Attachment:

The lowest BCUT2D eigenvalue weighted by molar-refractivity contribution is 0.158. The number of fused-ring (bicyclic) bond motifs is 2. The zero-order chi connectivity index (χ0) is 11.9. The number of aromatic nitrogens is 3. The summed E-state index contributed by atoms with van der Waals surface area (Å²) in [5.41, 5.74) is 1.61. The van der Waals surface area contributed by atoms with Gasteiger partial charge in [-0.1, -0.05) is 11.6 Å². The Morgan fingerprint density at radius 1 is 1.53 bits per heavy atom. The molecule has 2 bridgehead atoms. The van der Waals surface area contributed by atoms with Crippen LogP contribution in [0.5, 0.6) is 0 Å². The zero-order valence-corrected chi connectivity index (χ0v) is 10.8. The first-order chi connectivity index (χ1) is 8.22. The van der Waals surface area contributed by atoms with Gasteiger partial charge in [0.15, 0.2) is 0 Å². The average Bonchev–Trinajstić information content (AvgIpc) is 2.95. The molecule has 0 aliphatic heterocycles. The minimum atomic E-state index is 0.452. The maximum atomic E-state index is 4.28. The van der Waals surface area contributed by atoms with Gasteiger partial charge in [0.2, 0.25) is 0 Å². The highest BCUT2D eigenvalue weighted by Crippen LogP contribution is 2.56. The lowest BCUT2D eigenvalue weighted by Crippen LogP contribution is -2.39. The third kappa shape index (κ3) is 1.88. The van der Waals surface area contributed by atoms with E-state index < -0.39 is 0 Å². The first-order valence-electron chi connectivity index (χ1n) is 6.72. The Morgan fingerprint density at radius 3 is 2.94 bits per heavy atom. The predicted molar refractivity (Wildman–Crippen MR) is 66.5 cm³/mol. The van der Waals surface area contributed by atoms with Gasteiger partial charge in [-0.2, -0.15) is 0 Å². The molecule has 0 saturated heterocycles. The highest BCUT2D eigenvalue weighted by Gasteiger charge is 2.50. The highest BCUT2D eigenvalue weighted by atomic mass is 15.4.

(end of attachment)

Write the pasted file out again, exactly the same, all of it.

The lowest BCUT2D eigenvalue weighted by molar-refractivity contribution is 0.158. The number of fused-ring (bicyclic) bond motifs is 2. The zero-order chi connectivity index (χ0) is 11.9. The number of aromatic nitrogens is 3. The summed E-state index contributed by atoms with van der Waals surface area (Å²) in [5.41, 5.74) is 1.61. The van der Waals surface area contributed by atoms with Gasteiger partial charge in [-0.1, -0.05) is 11.6 Å². The Morgan fingerprint density at radius 1 is 1.53 bits per heavy atom. The molecule has 2 bridgehead atoms. The van der Waals surface area contributed by atoms with Crippen LogP contribution in [0.5, 0.6) is 0 Å². The zero-order valence-corrected chi connectivity index (χ0v) is 10.8. The first-order chi connectivity index (χ1) is 8.22. The van der Waals surface area contributed by atoms with Gasteiger partial charge in [0.15, 0.2) is 0 Å². The average Bonchev–Trinajstić information content (AvgIpc) is 2.95. The molecule has 0 aliphatic heterocycles. The minimum atomic E-state index is 0.452. The maximum atomic E-state index is 4.28. The van der Waals surface area contributed by atoms with Gasteiger partial charge in [0.2, 0.25) is 0 Å². The highest BCUT2D eigenvalue weighted by Crippen LogP contribution is 2.56. The lowest BCUT2D eigenvalue weighted by Crippen LogP contribution is -2.39. The third kappa shape index (κ3) is 1.88. The van der Waals surface area contributed by atoms with E-state index < -0.39 is 0 Å². The first-order valence-electron chi connectivity index (χ1n) is 6.72. The Morgan fingerprint density at radius 3 is 2.94 bits per heavy atom. The predicted molar refractivity (Wildman–Crippen MR) is 66.5 cm³/mol. The van der Waals surface area contributed by atoms with Gasteiger partial charge in [-0.2, -0.15) is 0 Å². The molecule has 0 saturated heterocycles. The highest BCUT2D eigenvalue weighted by Gasteiger charge is 2.50. The highest BCUT2D eigenvalue weighted by atomic mass is 15.4.